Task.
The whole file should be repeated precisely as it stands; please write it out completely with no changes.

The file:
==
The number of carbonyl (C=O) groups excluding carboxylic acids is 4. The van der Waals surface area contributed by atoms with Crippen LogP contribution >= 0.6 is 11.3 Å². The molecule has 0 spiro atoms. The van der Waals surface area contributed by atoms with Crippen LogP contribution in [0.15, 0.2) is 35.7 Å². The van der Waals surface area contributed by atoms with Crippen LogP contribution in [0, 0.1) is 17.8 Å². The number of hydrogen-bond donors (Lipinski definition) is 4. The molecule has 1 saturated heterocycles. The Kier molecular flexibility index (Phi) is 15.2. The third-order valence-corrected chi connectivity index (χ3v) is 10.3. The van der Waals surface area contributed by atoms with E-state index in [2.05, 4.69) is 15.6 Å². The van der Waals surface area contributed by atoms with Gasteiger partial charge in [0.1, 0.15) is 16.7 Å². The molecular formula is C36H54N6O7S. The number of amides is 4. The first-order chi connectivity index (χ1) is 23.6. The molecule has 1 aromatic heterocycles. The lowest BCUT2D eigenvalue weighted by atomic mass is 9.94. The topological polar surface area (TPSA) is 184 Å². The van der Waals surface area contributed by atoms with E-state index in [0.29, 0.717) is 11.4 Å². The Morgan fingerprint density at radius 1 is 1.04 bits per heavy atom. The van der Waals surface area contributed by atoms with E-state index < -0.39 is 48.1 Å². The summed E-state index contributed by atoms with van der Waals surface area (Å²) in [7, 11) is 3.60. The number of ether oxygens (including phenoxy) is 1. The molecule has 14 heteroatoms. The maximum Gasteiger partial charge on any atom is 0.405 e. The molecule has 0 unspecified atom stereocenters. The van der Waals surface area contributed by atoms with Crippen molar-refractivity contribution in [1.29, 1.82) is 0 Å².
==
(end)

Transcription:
The number of carbonyl (C=O) groups excluding carboxylic acids is 4. The van der Waals surface area contributed by atoms with Crippen LogP contribution >= 0.6 is 11.3 Å². The molecule has 0 spiro atoms. The van der Waals surface area contributed by atoms with Crippen LogP contribution in [0.15, 0.2) is 35.7 Å². The van der Waals surface area contributed by atoms with Crippen LogP contribution in [0, 0.1) is 17.8 Å². The number of hydrogen-bond donors (Lipinski definition) is 4. The molecule has 1 saturated heterocycles. The Kier molecular flexibility index (Phi) is 15.2. The third-order valence-corrected chi connectivity index (χ3v) is 10.3. The van der Waals surface area contributed by atoms with E-state index in [2.05, 4.69) is 15.6 Å². The van der Waals surface area contributed by atoms with Gasteiger partial charge in [0.1, 0.15) is 16.7 Å². The molecular formula is C36H54N6O7S. The number of amides is 4. The first-order chi connectivity index (χ1) is 23.6. The molecule has 1 aromatic heterocycles. The lowest BCUT2D eigenvalue weighted by atomic mass is 9.94. The topological polar surface area (TPSA) is 184 Å². The van der Waals surface area contributed by atoms with E-state index in [0.29, 0.717) is 11.4 Å². The Morgan fingerprint density at radius 1 is 1.04 bits per heavy atom. The van der Waals surface area contributed by atoms with E-state index < -0.39 is 48.1 Å². The summed E-state index contributed by atoms with van der Waals surface area (Å²) in [7, 11) is 3.60. The number of ether oxygens (including phenoxy) is 1. The molecule has 14 heteroatoms. The maximum Gasteiger partial charge on any atom is 0.405 e. The molecule has 0 unspecified atom stereocenters. The van der Waals surface area contributed by atoms with Crippen molar-refractivity contribution in [1.29, 1.82) is 0 Å².